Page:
Lovebirds wanting to enter into the institution of marriage in the state of Texas, even though one half of the union is, well, institutionalized within the Texas Department of Corrections, will soon have a better chance of being paroled for a murder conviction than getting married.

That’s because on September 1, lawmakers are all set to welcome House Bill 869 to the books, which no longer allows marriages to take place by proxy – making it a requirement for both the bride and groom to be present at the actual wedding.

In the past, couples have had the right to appoint a stand-in to participate as a proxy for the bride or groom sitting behind bars. And even though inmates still have the right to get married (1987 U.S. Supreme Court), changes to the policy will now make it next to impossible to do while they are incarcerated.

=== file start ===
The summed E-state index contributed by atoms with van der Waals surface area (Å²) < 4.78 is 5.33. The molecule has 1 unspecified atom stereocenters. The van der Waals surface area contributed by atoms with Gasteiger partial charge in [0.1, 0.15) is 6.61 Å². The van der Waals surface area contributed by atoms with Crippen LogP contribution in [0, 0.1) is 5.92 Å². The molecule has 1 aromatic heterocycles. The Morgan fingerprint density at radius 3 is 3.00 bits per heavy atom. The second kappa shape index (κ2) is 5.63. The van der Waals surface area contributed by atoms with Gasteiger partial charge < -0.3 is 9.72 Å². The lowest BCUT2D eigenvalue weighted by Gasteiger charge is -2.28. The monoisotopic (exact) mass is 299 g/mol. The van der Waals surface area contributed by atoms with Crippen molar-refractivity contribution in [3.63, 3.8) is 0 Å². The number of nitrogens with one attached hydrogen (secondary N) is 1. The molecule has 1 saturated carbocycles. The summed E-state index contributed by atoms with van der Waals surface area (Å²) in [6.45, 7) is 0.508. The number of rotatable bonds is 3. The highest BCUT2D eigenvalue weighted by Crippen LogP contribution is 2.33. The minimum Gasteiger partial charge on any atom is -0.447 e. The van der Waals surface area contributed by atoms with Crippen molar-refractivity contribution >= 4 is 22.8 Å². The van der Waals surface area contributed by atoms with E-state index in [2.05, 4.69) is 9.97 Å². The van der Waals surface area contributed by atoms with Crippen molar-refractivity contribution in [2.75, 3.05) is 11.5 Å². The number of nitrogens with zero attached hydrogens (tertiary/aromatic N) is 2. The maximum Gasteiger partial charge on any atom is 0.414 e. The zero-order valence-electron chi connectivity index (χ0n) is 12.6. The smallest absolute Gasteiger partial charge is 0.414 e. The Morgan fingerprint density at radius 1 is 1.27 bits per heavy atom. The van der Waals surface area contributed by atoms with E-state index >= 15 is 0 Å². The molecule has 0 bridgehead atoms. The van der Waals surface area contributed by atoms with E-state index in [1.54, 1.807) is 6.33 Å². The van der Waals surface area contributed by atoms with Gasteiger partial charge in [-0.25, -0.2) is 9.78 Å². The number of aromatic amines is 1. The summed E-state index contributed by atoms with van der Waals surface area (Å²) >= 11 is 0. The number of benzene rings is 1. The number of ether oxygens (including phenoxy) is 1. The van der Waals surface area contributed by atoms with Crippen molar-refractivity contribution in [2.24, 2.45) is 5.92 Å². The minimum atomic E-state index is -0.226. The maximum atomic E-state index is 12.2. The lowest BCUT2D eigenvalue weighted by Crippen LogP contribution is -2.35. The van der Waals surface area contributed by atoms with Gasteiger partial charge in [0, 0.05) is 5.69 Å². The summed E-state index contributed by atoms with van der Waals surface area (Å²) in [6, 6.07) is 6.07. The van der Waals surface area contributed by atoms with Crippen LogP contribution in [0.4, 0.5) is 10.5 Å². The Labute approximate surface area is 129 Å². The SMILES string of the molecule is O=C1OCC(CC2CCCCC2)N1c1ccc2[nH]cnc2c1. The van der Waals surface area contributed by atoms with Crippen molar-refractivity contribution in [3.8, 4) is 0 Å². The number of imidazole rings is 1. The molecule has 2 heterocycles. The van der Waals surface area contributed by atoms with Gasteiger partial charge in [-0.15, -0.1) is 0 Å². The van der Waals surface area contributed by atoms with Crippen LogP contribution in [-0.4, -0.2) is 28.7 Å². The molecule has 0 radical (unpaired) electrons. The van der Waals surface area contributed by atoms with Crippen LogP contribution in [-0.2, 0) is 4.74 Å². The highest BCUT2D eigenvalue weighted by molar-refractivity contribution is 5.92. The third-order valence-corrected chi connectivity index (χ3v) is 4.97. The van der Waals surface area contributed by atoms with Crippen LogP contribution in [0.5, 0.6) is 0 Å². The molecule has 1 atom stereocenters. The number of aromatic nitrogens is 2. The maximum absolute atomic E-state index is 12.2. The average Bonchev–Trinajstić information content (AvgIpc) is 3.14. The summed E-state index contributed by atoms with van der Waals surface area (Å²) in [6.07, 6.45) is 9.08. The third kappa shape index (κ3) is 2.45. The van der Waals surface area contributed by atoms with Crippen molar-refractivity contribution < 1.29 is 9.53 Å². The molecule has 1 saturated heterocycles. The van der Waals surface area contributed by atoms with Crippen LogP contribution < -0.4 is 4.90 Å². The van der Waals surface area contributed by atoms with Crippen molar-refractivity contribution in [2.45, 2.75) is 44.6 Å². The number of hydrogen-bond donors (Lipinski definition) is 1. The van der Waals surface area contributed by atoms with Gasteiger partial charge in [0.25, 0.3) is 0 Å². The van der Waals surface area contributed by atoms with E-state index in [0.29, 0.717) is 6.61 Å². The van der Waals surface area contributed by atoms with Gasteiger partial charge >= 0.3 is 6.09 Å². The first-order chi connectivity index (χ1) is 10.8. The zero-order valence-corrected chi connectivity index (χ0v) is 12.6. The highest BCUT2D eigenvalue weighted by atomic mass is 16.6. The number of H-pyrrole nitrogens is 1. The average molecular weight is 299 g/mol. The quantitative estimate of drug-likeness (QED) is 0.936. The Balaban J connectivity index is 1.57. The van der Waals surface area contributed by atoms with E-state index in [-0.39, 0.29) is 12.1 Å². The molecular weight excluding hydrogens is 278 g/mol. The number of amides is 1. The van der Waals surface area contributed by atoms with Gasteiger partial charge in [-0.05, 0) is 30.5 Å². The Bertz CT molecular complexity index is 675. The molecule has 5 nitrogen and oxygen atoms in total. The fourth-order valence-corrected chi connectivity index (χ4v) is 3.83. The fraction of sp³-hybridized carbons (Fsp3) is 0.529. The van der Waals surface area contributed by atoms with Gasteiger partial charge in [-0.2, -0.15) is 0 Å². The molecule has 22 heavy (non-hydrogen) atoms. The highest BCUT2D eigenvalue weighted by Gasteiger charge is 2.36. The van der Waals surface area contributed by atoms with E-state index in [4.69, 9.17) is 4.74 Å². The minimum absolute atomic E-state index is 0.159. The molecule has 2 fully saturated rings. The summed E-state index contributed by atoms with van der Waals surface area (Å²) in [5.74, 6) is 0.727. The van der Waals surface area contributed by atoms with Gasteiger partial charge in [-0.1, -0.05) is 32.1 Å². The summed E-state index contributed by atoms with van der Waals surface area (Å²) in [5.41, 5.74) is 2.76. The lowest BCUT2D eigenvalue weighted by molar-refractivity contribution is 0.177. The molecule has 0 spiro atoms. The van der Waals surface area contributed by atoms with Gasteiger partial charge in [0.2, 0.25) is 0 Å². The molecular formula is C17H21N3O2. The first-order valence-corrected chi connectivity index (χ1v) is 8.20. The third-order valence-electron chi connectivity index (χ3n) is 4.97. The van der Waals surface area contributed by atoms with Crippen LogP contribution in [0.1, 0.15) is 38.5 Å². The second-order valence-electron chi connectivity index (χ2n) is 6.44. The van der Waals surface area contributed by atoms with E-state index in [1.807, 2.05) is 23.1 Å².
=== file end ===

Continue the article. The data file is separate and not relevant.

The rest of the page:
According to a spokesperson for the Texas Department of Criminal Justice, the bill was put in place as a means for controlling fraudulent marriages that were staged for the sole purpose of receiving insurance or benefits. Supporters of the bill say that unscrupulous people were taking advantage of the system by marrying an incarcerated party, without their knowledge, and then collecting their insurance benefits after they had died.